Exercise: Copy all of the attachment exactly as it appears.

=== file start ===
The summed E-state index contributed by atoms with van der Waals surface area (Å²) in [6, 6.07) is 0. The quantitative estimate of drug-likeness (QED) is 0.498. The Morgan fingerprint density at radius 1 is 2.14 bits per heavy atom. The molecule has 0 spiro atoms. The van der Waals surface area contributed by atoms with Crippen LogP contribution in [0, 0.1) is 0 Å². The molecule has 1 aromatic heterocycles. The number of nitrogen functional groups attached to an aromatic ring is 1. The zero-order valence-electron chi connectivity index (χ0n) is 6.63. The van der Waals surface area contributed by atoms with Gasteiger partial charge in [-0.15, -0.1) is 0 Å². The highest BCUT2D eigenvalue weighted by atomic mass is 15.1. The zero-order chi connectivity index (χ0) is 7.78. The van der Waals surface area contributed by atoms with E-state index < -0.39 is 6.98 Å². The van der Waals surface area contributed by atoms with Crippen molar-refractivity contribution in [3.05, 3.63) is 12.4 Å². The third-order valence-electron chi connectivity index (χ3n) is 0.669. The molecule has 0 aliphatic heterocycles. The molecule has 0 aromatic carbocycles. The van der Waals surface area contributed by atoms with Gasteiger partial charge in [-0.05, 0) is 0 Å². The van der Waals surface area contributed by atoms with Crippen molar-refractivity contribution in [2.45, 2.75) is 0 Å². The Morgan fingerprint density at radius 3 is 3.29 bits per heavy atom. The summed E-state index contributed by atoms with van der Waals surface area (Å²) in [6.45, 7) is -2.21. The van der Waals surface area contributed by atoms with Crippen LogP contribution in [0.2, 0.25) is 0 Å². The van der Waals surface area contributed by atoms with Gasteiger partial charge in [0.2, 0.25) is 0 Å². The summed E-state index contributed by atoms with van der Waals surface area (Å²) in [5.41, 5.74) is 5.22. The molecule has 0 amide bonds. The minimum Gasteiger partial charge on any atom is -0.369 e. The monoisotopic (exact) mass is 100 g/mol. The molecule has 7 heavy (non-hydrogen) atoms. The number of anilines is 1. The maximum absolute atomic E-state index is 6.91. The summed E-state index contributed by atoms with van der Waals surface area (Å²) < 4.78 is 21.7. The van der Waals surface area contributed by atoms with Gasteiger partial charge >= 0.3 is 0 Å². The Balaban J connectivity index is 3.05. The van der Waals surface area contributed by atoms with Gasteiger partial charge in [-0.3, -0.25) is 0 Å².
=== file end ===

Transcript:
The summed E-state index contributed by atoms with van der Waals surface area (Å²) in [6, 6.07) is 0. The quantitative estimate of drug-likeness (QED) is 0.498. The Morgan fingerprint density at radius 1 is 2.14 bits per heavy atom. The molecule has 0 spiro atoms. The van der Waals surface area contributed by atoms with Crippen LogP contribution in [0, 0.1) is 0 Å². The molecule has 1 aromatic heterocycles. The number of nitrogen functional groups attached to an aromatic ring is 1. The zero-order valence-electron chi connectivity index (χ0n) is 6.63. The van der Waals surface area contributed by atoms with Gasteiger partial charge in [-0.15, -0.1) is 0 Å². The highest BCUT2D eigenvalue weighted by atomic mass is 15.1. The zero-order chi connectivity index (χ0) is 7.78. The van der Waals surface area contributed by atoms with E-state index < -0.39 is 6.98 Å². The van der Waals surface area contributed by atoms with Crippen molar-refractivity contribution in [3.05, 3.63) is 12.4 Å². The third-order valence-electron chi connectivity index (χ3n) is 0.669. The molecule has 0 aliphatic heterocycles. The molecule has 0 aromatic carbocycles. The van der Waals surface area contributed by atoms with Gasteiger partial charge in [-0.05, 0) is 0 Å². The van der Waals surface area contributed by atoms with Crippen molar-refractivity contribution in [2.45, 2.75) is 0 Å². The Morgan fingerprint density at radius 3 is 3.29 bits per heavy atom. The summed E-state index contributed by atoms with van der Waals surface area (Å²) in [6.45, 7) is -2.21. The van der Waals surface area contributed by atoms with Crippen LogP contribution in [0.2, 0.25) is 0 Å². The van der Waals surface area contributed by atoms with Gasteiger partial charge in [0.2, 0.25) is 0 Å². The summed E-state index contributed by atoms with van der Waals surface area (Å²) in [5.41, 5.74) is 5.22. The molecule has 0 amide bonds. The minimum Gasteiger partial charge on any atom is -0.369 e. The monoisotopic (exact) mass is 100 g/mol. The molecule has 7 heavy (non-hydrogen) atoms. The number of anilines is 1. The maximum absolute atomic E-state index is 6.91. The summed E-state index contributed by atoms with van der Waals surface area (Å²) < 4.78 is 21.7. The van der Waals surface area contributed by atoms with Gasteiger partial charge >= 0.3 is 0 Å². The Balaban J connectivity index is 3.05. The van der Waals surface area contributed by atoms with Gasteiger partial charge in [-0.3, -0.25) is 0 Å².